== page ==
The following questions were excerpted from an Akron Roundtable presentation, "Can we afford to stay healthy?" which was given by Akron General CEO Dr. Thomas "Tim" Stover Oct. 18, 2012.
Q: Since health care is a huge national issue in our presidential campaign – we have federal legislation in place that was enacted a couple of years ago – if it was up to you, if you could identify how federal legislation could assist in the advancement of this wellness program, what are the characteristics that such federal legislation would have in your view?
A: I'd kind of like them to get the hell out of the way. I do believe that there are people who are really sincere who are trying to help this problem and so if you're asking me if there’s any legislation, I would certainly want to make sure the docs are at the table and docs are actually working when those decisions are made. I also think that there is something that needs to be done about incentivization and how health care is reimbursed. PCPs (primary care physician), and especially family practitioners, they are trained to sit down and talk to you.
I'll give this example – a well woman visit. I did them all day, every day. There is no well man visit. You can't go in as a guy and sit down with your PCP and say, "I don’t have anything wrong with me. I just want to talk. I want to talk about my family history, the aunt that died with heart disease, this genomic thing. Do you know anything about this?" And the doc has to say, "No, I can't talk to you about that because I’ve got 30 people to see with snotty noses in the waiting room waiting to get taken care of, and that’s how I get paid." So something has got to change. There's got to be an incentivization for people to talk about the things that need to be talked about.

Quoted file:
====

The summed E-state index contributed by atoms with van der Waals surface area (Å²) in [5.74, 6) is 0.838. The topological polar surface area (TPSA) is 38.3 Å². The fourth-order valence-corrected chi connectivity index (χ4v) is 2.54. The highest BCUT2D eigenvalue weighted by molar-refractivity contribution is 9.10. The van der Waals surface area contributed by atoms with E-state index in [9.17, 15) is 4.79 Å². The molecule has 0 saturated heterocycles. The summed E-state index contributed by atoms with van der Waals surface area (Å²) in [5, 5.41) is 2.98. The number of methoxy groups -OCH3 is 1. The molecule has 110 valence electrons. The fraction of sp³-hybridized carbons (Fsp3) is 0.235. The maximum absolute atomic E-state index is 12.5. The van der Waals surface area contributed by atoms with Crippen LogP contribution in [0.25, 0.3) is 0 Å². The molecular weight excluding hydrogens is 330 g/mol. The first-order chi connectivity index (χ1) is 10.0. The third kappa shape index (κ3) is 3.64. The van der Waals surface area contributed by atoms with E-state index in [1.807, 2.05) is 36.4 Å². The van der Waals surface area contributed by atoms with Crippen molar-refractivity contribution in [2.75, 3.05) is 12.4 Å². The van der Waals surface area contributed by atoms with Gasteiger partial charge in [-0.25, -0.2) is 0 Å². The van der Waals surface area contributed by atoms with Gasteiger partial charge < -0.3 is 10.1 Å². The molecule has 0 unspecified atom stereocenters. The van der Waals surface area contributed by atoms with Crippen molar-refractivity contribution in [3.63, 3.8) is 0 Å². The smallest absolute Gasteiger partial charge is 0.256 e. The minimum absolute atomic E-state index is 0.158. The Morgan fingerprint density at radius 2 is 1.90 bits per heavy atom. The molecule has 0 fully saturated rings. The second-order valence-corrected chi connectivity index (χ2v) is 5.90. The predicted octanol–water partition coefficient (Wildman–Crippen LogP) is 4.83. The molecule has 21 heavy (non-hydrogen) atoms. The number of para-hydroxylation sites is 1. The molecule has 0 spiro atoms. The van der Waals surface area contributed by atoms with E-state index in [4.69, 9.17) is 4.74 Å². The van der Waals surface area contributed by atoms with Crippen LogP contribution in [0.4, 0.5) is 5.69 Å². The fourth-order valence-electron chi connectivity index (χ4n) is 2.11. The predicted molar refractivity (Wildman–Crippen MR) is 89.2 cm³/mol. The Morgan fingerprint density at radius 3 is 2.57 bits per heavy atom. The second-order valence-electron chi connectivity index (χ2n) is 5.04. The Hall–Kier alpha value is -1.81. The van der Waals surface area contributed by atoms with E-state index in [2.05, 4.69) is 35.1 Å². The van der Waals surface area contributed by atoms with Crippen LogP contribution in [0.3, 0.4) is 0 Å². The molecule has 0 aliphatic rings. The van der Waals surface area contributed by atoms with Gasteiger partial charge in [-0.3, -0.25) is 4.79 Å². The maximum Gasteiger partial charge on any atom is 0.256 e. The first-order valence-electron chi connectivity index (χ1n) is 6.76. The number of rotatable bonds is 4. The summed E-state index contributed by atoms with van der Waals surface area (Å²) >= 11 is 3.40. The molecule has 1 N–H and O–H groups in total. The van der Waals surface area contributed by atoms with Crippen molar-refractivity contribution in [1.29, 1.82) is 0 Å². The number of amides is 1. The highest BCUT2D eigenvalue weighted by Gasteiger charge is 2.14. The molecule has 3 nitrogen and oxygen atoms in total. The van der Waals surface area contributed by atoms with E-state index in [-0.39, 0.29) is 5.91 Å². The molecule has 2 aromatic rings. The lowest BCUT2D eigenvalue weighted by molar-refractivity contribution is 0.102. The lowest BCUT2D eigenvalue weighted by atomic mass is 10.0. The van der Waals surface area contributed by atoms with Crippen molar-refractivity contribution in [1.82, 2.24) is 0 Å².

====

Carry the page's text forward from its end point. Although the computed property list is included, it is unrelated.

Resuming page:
Q: Doctor, in your remarks you made several mentions to the fact that the way to go in the future is the wellness model as opposed to the sick patient model. One member of our audience would like to know how you would forecast the expanded role of nurses in that type of environment going forward.
A: We don't have enough docs, folks. I heard the other day that pediatric endocrinologists, which is going to be the largest need for the kids that are obese and have diabetes, that there are no pediatric endocrinologists out there. Trying to find them is going to be impossible. We know we're going to have to depend more on mid-levels, which are nurses, nurse practitioners, PAs (physician's assistant), and this whole idea around population health, which we honestly were doing in the 1970s. That's taking one or two providers to a whole community and talking to them about some issues related to their health or their sick care. That has to be done because the reality is there just aren’t enough of us with MD or DO behind our name.